Would I rather have people stare at me or ask questions? Interesting! A hundred times I would answer ASK QUESTIONS. This is a big difference between adults and children. Kids ask, adults stare! Then adults get so bristly when their really curious kids ask anyway. Its okay! Let them ask. They’re just curious and they don’t mean any harm. The primary question I get from kids is what happened to your hands? I just tell them that doctors had to remove them because I got a very special illness and I would not be able to live with them in place. That answer seems to work so they run off to show mom or dad that I don’t have any hands. Oddly enough, they never ask about my legs, and I wear shorts all the time. I think that’s because I still have legs and feet, but no hands.

Did it hurt when they removed my limbs? No, not at the time because the doctors gave me medicine to help me sleep. When I woke up, though, yes it hurt because they interfered with my nerves and so now I take medicine so I’m not in pain all the time.

Finally, I showed them my favorite tool, which is my stylus attached to a wrist strap. I showed them how I have a hook on my phone so it stays on my arm without falling off and breaking. My stylus enables me to text, dial, change the channels on the remote, turn pages in a book, help me pick up the paper and many other things that you would use a finger for.

When all their questions for me were asked, these four little cuties walked me to my car. They wanted to see how I opened the door, with a rubber hose-shaped like a circle that I could put my arm through and pull. They liked the triangle that I rested my arm in on the steering wheel so I could drive. I showed them a few other assists so I could open windows and shift into gear. For more information on amputee driving, visit Driving Miss Wendy.  Finally, I got hugs from everybody and the show was over.

All of my nervousness was for nothing. These little guys and Miss Elizabeth all made me feel right at home. It made me realize that I have nothing to fear from 4-year olds and they didn’t need to be afraid of me. I was somebody’s mom and even though I looked a little different, I was still fun to hang out with. In conclusion, I hope I answered many of the questions that you may have had about what it’s like to not have hands and feet. If you’re still curious, I’m an open book. I welcome all your questions.  Leave your comments below, or visit me over on my One Exceptional Life Facebook page.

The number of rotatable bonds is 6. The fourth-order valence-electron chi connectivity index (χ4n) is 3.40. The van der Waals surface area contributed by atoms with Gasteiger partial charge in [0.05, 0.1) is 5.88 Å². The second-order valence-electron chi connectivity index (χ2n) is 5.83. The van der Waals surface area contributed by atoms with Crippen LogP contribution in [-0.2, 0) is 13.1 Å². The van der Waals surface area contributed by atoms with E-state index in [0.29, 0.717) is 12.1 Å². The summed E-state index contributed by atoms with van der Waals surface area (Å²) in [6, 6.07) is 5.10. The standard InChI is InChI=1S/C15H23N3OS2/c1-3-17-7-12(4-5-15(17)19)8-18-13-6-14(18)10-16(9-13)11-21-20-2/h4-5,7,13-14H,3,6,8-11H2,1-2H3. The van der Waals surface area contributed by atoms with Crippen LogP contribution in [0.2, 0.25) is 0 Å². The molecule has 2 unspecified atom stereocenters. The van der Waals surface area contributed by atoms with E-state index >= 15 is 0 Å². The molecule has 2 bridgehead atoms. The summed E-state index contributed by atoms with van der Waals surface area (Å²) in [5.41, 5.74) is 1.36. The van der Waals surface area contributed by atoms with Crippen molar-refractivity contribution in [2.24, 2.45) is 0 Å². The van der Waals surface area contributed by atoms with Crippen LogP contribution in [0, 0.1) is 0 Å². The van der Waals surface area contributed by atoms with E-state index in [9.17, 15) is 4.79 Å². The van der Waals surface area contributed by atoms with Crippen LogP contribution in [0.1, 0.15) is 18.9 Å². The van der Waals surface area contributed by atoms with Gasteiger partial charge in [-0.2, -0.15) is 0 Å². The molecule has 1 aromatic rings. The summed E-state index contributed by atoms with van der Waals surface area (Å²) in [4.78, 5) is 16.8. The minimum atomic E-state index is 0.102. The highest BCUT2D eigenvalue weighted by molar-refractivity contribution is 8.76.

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  1. I have just found out about you because of an article in Laconia’s The Daily Sun. You are incredibly inspiring and it’s an additional blessing to know you’re my sister in the Lord! I’ve been through some tough times over many years, and it’s only by the grace of God that I face each day with hope and joy and a desire to continue serving my Lord and Savior. Thank you for your encouragement!

    1. Thank you so much, Shelly. I agree that it’s all by the wonderful grace of God that we can get through our challenges. Welcome to One Exceptional Life! I pray that this blog blesses you as much as it does me.

  2. Kids are so beautiful. I just love how in the middle of all those questions they ask your favorite color ❤️

    We are trying to encourage my son to embrace differences, so we talk a lot about people we see instead of pulling him away, but we did want to know the most polite way for my son to ask if he sees someone he is curious about, if you have suggestions?

    1. Hey Jessie,
      Personally, I prefer the direct route. If he had questions about me, you could simply come up to me and say your son has questions. Would I mind if he asks? If someone has a problem with that approach, just let it go. Talk about it later. Hope that helps!

  3. As an early childhood educator myself, I can so appreciate the curiosity of those little ones and the valuable experience they were able to have with you. It’s so important to teach them young about how we can be different and that’s ok.

    1. I completely agree, Amber. I would much rather answer the dozens of questions than these children have than be stared at by adults.

    1. Thank you. I prefer to see the solution to what’s possible instead of what I cannot do. I spent far too long crying about all my “can’ts”. I’m thankful for the change in mindset.

  4. This is really awesome! Loved reading every bit of the post – cute, inspirational, awe inspiring all in one. And you are so right – adults hesitate to ask for fear of hurting the perosn or making them feel awkward – while actually that is not the case. Thanks so much for this.

  5. What a great experience for them (and you)! Kids are curious, and us adults are too. I love your blog and the inspirational messages you share. Thank you for shining your light and sharing your story!

    1. Thank you, Janelle! I’m thankful to have a platform in which I can share my story and I’m thankful for such positive feedback.